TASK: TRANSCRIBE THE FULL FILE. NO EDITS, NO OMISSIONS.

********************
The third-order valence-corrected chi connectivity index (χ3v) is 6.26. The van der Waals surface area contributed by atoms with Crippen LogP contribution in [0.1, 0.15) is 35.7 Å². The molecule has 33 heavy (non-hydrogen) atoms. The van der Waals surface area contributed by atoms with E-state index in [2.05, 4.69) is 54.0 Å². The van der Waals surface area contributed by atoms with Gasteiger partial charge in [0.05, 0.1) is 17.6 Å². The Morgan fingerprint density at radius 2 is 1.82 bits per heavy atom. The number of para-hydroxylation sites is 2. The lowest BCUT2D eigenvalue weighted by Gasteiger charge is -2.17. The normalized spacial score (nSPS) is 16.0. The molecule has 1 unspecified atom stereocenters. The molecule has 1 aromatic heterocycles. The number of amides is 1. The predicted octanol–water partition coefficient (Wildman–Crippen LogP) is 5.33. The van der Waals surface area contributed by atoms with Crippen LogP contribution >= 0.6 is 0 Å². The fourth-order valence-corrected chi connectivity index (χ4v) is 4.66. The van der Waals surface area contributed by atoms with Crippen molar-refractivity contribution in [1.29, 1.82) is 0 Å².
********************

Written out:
The third-order valence-corrected chi connectivity index (χ3v) is 6.26. The van der Waals surface area contributed by atoms with Crippen LogP contribution in [0.1, 0.15) is 35.7 Å². The molecule has 33 heavy (non-hydrogen) atoms. The van der Waals surface area contributed by atoms with E-state index in [2.05, 4.69) is 54.0 Å². The van der Waals surface area contributed by atoms with Gasteiger partial charge in [0.05, 0.1) is 17.6 Å². The Morgan fingerprint density at radius 2 is 1.82 bits per heavy atom. The number of para-hydroxylation sites is 2. The lowest BCUT2D eigenvalue weighted by Gasteiger charge is -2.17. The normalized spacial score (nSPS) is 16.0. The molecule has 1 unspecified atom stereocenters. The molecule has 1 aromatic heterocycles. The number of amides is 1. The predicted octanol–water partition coefficient (Wildman–Crippen LogP) is 5.33. The van der Waals surface area contributed by atoms with Crippen LogP contribution >= 0.6 is 0 Å². The fourth-order valence-corrected chi connectivity index (χ4v) is 4.66. The van der Waals surface area contributed by atoms with Crippen molar-refractivity contribution in [1.29, 1.82) is 0 Å².